Finally, Derek was on notes. My flirtation with writing about the world outside my head had convinced me of one truth: every historian and reporter that claimed to recall a direct quote before the invention of audio recording was lying filth. There wasn’t a dovetail in human eloquence when Edison came around, just a sudden and crippling onset of accountability. Derek’s iPhone lacked my many petty biases and commitment to sounding cool.

Our first customer didn’t wait for us to get presentable. The second I’d finished scrawling “Free Psychic” on the Samsung box, we were approached by a park worker with a light grin.

Psych Salesman
Looks legit.

“Make it quick, I’ve got to get back to work in five minutes.”

My first instinct was to ask for a minute. We’d only gotten as far as propping up the sign, and I’d planned on testing out canned fortune-cookie messages on Derek before taking any real challengers. But this was a city employee, and the entire game lived and died on her patience.

“Take a seat,” I said, gesturing towards a metal green chair looted from the dog park. Her smirk stood out over her height, mass, and elaborate braids. It was a challenge. I had to turn her into a believer.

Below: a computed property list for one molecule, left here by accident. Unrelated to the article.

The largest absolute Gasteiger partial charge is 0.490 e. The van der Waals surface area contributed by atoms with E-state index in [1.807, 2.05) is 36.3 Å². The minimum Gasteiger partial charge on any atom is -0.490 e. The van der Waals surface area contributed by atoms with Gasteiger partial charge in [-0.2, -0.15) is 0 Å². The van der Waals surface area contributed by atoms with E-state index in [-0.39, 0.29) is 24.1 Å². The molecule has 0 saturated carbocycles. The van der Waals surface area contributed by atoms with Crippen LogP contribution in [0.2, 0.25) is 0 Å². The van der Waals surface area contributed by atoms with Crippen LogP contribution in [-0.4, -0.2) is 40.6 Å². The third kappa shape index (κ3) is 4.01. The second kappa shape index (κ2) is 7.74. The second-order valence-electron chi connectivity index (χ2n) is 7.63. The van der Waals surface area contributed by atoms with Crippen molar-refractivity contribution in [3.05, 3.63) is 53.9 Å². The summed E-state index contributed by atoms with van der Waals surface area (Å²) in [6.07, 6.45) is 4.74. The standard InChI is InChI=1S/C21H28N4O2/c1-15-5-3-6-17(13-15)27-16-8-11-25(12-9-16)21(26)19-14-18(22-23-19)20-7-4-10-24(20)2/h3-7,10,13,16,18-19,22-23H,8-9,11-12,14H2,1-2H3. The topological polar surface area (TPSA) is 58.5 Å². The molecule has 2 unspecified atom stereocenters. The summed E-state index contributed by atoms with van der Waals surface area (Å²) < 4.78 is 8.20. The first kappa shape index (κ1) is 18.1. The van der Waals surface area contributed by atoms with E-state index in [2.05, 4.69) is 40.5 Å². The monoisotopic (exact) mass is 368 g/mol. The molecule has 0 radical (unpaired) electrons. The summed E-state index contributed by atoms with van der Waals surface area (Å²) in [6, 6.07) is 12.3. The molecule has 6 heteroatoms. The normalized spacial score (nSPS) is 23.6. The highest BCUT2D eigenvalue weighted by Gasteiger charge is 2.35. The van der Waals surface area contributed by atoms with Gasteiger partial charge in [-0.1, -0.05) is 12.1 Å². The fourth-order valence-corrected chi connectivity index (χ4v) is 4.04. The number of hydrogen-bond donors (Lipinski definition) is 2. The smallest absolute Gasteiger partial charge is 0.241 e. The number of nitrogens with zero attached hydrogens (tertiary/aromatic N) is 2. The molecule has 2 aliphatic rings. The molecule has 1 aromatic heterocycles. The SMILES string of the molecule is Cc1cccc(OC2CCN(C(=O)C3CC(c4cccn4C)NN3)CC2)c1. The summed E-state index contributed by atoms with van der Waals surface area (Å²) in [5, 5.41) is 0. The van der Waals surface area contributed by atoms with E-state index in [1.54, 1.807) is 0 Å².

“Five minutes is easy. I’ll have you back out there in three.” Bravado is everything when you have no idea what you’re doing. From the psychic’s seat, the customer is the enemy. Instead of aces, you have to convince them that you’re holding the abridged history of man.

“Oh, okay I guess,” she said, off-balance. Game on. I laid my cards out in an arc.

“They call me Darius the Great, and my game is simple. You choose three cards of your own, err, choosing. Then I tell you what lies ahead.”

She abided. Each card was drawn tentatively, as if half were rigged to explode. She clearly appreciated the historic power of the Blind Monkey tarot. I flipped them over without decorum. We were on the clock.